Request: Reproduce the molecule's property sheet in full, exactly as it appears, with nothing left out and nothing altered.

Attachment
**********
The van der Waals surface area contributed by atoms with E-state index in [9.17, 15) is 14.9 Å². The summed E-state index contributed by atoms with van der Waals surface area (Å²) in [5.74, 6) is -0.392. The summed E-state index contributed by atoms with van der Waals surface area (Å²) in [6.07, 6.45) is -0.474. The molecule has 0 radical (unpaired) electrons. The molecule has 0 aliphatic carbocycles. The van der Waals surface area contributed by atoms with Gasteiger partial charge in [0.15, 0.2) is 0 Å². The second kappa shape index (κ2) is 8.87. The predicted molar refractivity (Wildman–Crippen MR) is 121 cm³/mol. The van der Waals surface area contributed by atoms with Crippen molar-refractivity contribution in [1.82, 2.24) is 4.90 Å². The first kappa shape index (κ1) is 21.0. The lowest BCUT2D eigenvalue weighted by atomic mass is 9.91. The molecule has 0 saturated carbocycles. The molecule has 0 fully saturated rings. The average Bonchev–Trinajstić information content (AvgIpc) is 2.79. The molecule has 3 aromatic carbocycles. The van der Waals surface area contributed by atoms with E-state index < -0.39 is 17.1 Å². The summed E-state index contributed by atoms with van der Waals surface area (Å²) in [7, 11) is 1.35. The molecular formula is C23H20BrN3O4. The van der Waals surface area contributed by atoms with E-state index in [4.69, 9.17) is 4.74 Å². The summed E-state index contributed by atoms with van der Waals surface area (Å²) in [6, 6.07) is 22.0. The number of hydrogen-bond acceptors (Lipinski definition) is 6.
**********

The van der Waals surface area contributed by atoms with E-state index in [9.17, 15) is 14.9 Å². The summed E-state index contributed by atoms with van der Waals surface area (Å²) in [5.74, 6) is -0.392. The summed E-state index contributed by atoms with van der Waals surface area (Å²) in [6.07, 6.45) is -0.474. The molecule has 0 radical (unpaired) electrons. The molecule has 0 aliphatic carbocycles. The van der Waals surface area contributed by atoms with Gasteiger partial charge in [0.15, 0.2) is 0 Å². The second kappa shape index (κ2) is 8.87. The predicted molar refractivity (Wildman–Crippen MR) is 121 cm³/mol. The van der Waals surface area contributed by atoms with Crippen molar-refractivity contribution in [1.82, 2.24) is 4.90 Å². The first kappa shape index (κ1) is 21.0. The lowest BCUT2D eigenvalue weighted by atomic mass is 9.91. The molecule has 0 saturated carbocycles. The molecule has 0 fully saturated rings. The average Bonchev–Trinajstić information content (AvgIpc) is 2.79. The molecule has 3 aromatic carbocycles. The van der Waals surface area contributed by atoms with E-state index < -0.39 is 17.1 Å². The summed E-state index contributed by atoms with van der Waals surface area (Å²) in [7, 11) is 1.35. The molecular formula is C23H20BrN3O4. The van der Waals surface area contributed by atoms with E-state index in [4.69, 9.17) is 4.74 Å². The summed E-state index contributed by atoms with van der Waals surface area (Å²) in [6, 6.07) is 22.0. The number of hydrogen-bond acceptors (Lipinski definition) is 6.